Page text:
Pretending to still be making the drink, Minho listened carefully as the conversation began to turn sour.
There was this added panic of getting the phone call, making plans to travel for the funeral…and realizing I owned nothing appropriate. I was right out of college and broke. I owned black button-downs and cheap black pants, worn thin from barista shifts. I owned a few cheap black cocktail dresses, one the remnant of a college Audrey Hepburn costume. My selections were, I suppose, a reflection of who I was at 22: working very hard now that college memories were stuffed in the closet.
But a funeral dress seemed like a worthy expenditure. When I was 12, I’d ruined a beautiful dress by wearing it to my grandmother’s funeral. She bought it for me to wear to the opera. And I wanted to wear it to her funeral, a strange way of honoring how much I loved her…but after that, I couldn’t even look at the dress. It was stained by grief, by sad memories.
What if I specifically bought a good black dress for funerals, though? I can’t ruin it if that has been its purpose all along.
So I drove to the mall, and I remember the fluorescent lights felt directed specifically at me. I stood there blinking, like an alien on a foreign planet. A freshly grieving girl in a world that was still spinning on as usual.
I searched the racks of a Macy’s, and I remember a saleswoman asking if I needed help.
“Yes,” I thought darkly. “But a more psychiatric kind than you are probably qualified to provide.”
“No, thank you,” I said.
I walked away with a really good dress. I’d post a picture of me in it but, of course, there are none. I’ve only ever worn it to funerals. It cost $60.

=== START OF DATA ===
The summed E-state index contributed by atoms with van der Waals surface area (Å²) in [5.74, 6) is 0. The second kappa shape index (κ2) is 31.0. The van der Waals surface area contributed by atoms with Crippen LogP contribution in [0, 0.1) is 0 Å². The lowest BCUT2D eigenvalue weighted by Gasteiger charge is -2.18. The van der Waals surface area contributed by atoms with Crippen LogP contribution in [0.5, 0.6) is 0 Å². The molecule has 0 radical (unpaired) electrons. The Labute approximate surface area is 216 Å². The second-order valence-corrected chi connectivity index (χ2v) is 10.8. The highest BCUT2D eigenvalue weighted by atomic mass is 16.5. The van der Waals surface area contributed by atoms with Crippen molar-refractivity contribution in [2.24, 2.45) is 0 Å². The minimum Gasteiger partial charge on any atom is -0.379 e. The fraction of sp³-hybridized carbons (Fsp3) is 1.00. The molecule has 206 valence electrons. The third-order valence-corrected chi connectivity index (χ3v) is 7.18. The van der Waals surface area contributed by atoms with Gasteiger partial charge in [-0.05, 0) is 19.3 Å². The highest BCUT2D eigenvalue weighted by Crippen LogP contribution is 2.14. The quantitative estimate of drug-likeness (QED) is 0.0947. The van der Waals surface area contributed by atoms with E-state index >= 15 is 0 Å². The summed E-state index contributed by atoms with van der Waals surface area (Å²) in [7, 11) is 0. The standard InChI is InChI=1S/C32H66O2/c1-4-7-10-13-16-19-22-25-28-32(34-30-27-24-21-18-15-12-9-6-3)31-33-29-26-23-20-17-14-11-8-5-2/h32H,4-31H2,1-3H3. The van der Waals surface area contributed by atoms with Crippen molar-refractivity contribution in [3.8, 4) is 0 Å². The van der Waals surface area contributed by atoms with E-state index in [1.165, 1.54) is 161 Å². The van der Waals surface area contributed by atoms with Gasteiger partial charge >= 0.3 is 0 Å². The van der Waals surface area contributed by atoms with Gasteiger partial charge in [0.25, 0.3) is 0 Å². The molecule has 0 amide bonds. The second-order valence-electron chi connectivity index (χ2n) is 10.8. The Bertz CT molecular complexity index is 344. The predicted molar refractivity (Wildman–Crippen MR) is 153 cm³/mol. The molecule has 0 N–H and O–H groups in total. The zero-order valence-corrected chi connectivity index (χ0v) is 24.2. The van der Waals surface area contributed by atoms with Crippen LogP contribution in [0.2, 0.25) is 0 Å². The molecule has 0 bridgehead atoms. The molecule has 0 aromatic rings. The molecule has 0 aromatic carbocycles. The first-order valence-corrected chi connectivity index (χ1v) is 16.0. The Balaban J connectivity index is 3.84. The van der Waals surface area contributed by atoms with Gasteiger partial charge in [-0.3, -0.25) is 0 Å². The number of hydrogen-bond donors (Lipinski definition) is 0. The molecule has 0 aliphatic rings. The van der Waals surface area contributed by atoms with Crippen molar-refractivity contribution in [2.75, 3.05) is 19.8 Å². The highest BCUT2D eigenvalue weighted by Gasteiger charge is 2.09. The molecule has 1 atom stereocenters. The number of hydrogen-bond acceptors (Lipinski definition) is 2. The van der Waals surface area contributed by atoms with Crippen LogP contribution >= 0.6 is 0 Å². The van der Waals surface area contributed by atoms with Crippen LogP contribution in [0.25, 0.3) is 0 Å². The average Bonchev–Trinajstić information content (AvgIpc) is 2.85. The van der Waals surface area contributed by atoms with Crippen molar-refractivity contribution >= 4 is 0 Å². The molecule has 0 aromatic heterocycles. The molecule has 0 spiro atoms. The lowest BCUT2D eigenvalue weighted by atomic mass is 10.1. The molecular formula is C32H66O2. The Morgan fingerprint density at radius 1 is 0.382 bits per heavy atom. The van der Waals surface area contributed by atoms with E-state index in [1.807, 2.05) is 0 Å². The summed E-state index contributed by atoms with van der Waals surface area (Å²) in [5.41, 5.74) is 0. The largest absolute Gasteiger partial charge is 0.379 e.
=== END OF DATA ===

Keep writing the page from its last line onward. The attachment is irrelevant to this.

There was this tiny relief every time the funeral calls came. At least I have something appropriate to wear. At least I don’t have to worry about that one, truly foolish thing when I feel so shaken, so deeply sad.
When I got the news this week, it took me hours to mention to my husband, “I guess I should make sure my funeral dress still fits.”
I put it on this morning. Still fits, if a smidge more tightly. I still feel comfortable in it, confident that it’s appropriate.
And I couldn’t get it off. The zipper snagged against the sheer fabric and stuck. I was home alone. I yanked, I coaxed, I contorted my arms into painful positions. Nothing work.
And I started laughing. I mean, howling. Standing in the bedroom, stuck in my funeral dress, and WEEPING from how stupid and funny it was. It’s the first time I’ve really laughed in a week.
Because isn’t that what grief feels like? Trapped in a mourning dress.
After ten minutes, I accepted it. Hey, guess I’m writing in a formalish dress until my husband or a friend can come help me! Whatever. Worse things have happened. Worse things happened this WEEK.
I sat down at my computer, eyes still teary from laughter. And after a few minutes, I gently tugged one more time. A centimeter. Then another. A few tries spaced out, and I finally felt the whoosh of freedom.
And perhaps this is the way of grief and funeral dresses: Only when you accept it does it finally loosen, bit by bit.